Korea

Growing cannabis seizures in 'drug-free' South Korea

Posted on July 6th, 2017 by Global Ganja Report and tagged , , , , , .

KoreaAuthorities in South Korea have long boasted that the country is "drug free," but that fiction is getting harder to maintain. Korea JoongAang Daily on July 6 reports that the amount of drugs seized by customs agents in the Republic of Korea jumped significantly in the first half of this year. The Customs Service said it seized 27.5 kilograms (60.6 pounds) of drugs worth 41.3 billion won ($35.9 million) in the first six months of 2017.

Does North Korea have a more tolerant cannabis policy than South?

Posted on June 16th, 2017 by Bill Weinberg and tagged , , , , .

KoreaWell, absolutely not, but you could be forgiven for thinking so, based on a cursory review of recent headlines.

Although it hasn't made much of a splash stateside, the big news in the South this week is the "marijuana scandal" surrounding a singer from the suggestively named K-pop boy-band Big Bang, who goes by the stage-name T.O.P.

Cannabis legal in North Korea? Don't believe the hype

Posted on October 12th, 2015 by Bill Weinberg and tagged , , , , , , .

DPRKHere we go again. The Weed Blog was last week the latest to repeat the urban legend that cannabis is legal in North Korea. Earlier this year, the same click-bait nonsense was heard on a YouTube video produced by TopTrending.com. The mis-informed line goes like this (in the Weed Blog's gushy prose): "North Korea doesn’t consider marijuana a drug at all, and is completely legal in the country. [Sic] That's right. I can repeat that: marijuana is completely legal in the country of North Korea." You can repeat it all you want, but that doesn't make it true. It's an absurd irony that probably the most cannabis-unfriendly country on Earth has won a rep as a free zone where the stuff is legal. How did this all get started?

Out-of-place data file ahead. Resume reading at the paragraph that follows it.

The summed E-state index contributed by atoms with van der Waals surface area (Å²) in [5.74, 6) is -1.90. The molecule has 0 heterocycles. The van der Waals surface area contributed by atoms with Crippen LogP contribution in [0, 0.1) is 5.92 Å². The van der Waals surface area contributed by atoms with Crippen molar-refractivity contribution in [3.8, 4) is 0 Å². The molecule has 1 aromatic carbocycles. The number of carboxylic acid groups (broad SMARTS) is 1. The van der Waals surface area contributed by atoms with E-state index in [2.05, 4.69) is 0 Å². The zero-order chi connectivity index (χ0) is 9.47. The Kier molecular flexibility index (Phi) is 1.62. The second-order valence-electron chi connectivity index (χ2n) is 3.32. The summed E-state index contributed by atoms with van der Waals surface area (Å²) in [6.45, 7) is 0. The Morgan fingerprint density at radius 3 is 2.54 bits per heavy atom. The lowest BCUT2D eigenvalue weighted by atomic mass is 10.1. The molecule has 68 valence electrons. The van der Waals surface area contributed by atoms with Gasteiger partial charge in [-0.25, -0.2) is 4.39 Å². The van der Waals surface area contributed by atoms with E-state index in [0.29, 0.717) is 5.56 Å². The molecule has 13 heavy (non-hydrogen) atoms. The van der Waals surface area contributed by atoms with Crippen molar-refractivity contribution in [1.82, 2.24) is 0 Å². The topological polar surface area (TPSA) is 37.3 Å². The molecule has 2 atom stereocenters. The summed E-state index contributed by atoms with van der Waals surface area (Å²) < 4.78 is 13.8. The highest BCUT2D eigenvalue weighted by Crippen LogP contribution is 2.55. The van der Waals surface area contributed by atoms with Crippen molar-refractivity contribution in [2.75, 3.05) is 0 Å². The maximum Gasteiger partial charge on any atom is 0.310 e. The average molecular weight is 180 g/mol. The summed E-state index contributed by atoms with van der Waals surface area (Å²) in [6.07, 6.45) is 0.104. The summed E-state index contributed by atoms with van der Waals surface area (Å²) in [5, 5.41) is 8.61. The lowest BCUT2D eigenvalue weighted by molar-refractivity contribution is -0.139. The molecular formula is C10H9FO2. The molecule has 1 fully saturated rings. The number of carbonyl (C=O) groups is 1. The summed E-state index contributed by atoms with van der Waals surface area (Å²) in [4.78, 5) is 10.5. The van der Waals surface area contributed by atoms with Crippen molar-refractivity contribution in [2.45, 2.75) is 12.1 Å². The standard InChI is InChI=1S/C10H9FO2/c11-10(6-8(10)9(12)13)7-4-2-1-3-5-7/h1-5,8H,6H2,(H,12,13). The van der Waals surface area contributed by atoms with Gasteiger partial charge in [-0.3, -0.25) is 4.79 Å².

Meth plague hits North Korea

Posted on September 2nd, 2013 by Global Ganja Report and tagged , , .

East AsiaNorth Korea's sanction-stricken regime has long been accused of involvement in narco-trafficking as a source of currency, but a new report claims methamphetamine producers are proliferating along with an internal private market. According to a report in the Spring edition of the US-based journal North Korean Review, stricter controls at the Chinese border have prompted North Korean meth producers to glut the domestic market for "ice" (known locally as bingdu). The report's co-author, Kim Seok Hyang of South Korea's Ewha Woman's University, told the Australian Broadcasting Corporation that interviews with defectors indicated that North Korea is in the grip of an "ice" plague. "Some informants are saying almost every adult in North Korea around the China-North Korea border are using methamphetamine," she said.

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